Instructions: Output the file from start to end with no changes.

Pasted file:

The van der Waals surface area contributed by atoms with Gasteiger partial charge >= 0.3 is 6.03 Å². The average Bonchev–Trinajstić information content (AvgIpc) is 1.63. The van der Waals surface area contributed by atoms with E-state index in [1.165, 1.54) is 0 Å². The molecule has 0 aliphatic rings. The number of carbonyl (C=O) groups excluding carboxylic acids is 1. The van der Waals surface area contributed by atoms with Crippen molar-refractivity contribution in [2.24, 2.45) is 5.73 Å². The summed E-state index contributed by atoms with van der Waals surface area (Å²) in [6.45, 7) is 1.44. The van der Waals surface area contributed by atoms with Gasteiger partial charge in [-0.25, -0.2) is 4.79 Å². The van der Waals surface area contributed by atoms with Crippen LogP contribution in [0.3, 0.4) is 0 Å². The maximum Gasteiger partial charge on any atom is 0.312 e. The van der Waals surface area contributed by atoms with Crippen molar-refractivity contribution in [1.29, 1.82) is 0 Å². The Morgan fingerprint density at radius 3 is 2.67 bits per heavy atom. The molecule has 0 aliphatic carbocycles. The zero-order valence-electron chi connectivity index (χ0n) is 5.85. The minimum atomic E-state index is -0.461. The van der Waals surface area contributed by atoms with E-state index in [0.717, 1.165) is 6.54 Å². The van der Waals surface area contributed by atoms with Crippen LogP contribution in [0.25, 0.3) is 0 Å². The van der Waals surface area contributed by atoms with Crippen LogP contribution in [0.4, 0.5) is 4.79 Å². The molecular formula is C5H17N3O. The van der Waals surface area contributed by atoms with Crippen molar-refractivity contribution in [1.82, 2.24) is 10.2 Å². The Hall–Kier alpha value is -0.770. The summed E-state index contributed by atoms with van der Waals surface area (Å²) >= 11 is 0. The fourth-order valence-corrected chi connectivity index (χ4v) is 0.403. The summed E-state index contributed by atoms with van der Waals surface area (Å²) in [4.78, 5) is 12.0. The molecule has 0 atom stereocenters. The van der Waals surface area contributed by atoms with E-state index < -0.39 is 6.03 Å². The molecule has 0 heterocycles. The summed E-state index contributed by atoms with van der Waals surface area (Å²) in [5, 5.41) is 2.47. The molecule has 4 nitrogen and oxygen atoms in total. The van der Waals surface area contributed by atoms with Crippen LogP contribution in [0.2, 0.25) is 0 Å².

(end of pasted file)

The van der Waals surface area contributed by atoms with Gasteiger partial charge >= 0.3 is 6.03 Å². The average Bonchev–Trinajstić information content (AvgIpc) is 1.63. The van der Waals surface area contributed by atoms with E-state index in [1.165, 1.54) is 0 Å². The molecule has 0 aliphatic rings. The number of carbonyl (C=O) groups excluding carboxylic acids is 1. The van der Waals surface area contributed by atoms with Crippen molar-refractivity contribution in [2.24, 2.45) is 5.73 Å². The summed E-state index contributed by atoms with van der Waals surface area (Å²) in [6.45, 7) is 1.44. The van der Waals surface area contributed by atoms with Gasteiger partial charge in [-0.25, -0.2) is 4.79 Å². The van der Waals surface area contributed by atoms with Crippen LogP contribution in [0.3, 0.4) is 0 Å². The maximum Gasteiger partial charge on any atom is 0.312 e. The van der Waals surface area contributed by atoms with Crippen molar-refractivity contribution in [1.29, 1.82) is 0 Å². The Morgan fingerprint density at radius 3 is 2.67 bits per heavy atom. The molecule has 0 aliphatic carbocycles. The zero-order valence-electron chi connectivity index (χ0n) is 5.85. The minimum atomic E-state index is -0.461. The van der Waals surface area contributed by atoms with E-state index in [0.717, 1.165) is 6.54 Å². The van der Waals surface area contributed by atoms with Crippen LogP contribution in [0.25, 0.3) is 0 Å². The van der Waals surface area contributed by atoms with Crippen LogP contribution in [0.4, 0.5) is 4.79 Å². The molecular formula is C5H17N3O. The van der Waals surface area contributed by atoms with Crippen molar-refractivity contribution in [1.82, 2.24) is 10.2 Å². The Hall–Kier alpha value is -0.770. The summed E-state index contributed by atoms with van der Waals surface area (Å²) >= 11 is 0. The fourth-order valence-corrected chi connectivity index (χ4v) is 0.403. The summed E-state index contributed by atoms with van der Waals surface area (Å²) in [4.78, 5) is 12.0. The molecule has 0 atom stereocenters. The van der Waals surface area contributed by atoms with E-state index < -0.39 is 6.03 Å². The molecule has 0 heterocycles. The summed E-state index contributed by atoms with van der Waals surface area (Å²) in [5, 5.41) is 2.47. The molecule has 4 nitrogen and oxygen atoms in total. The van der Waals surface area contributed by atoms with Crippen LogP contribution in [0.2, 0.25) is 0 Å².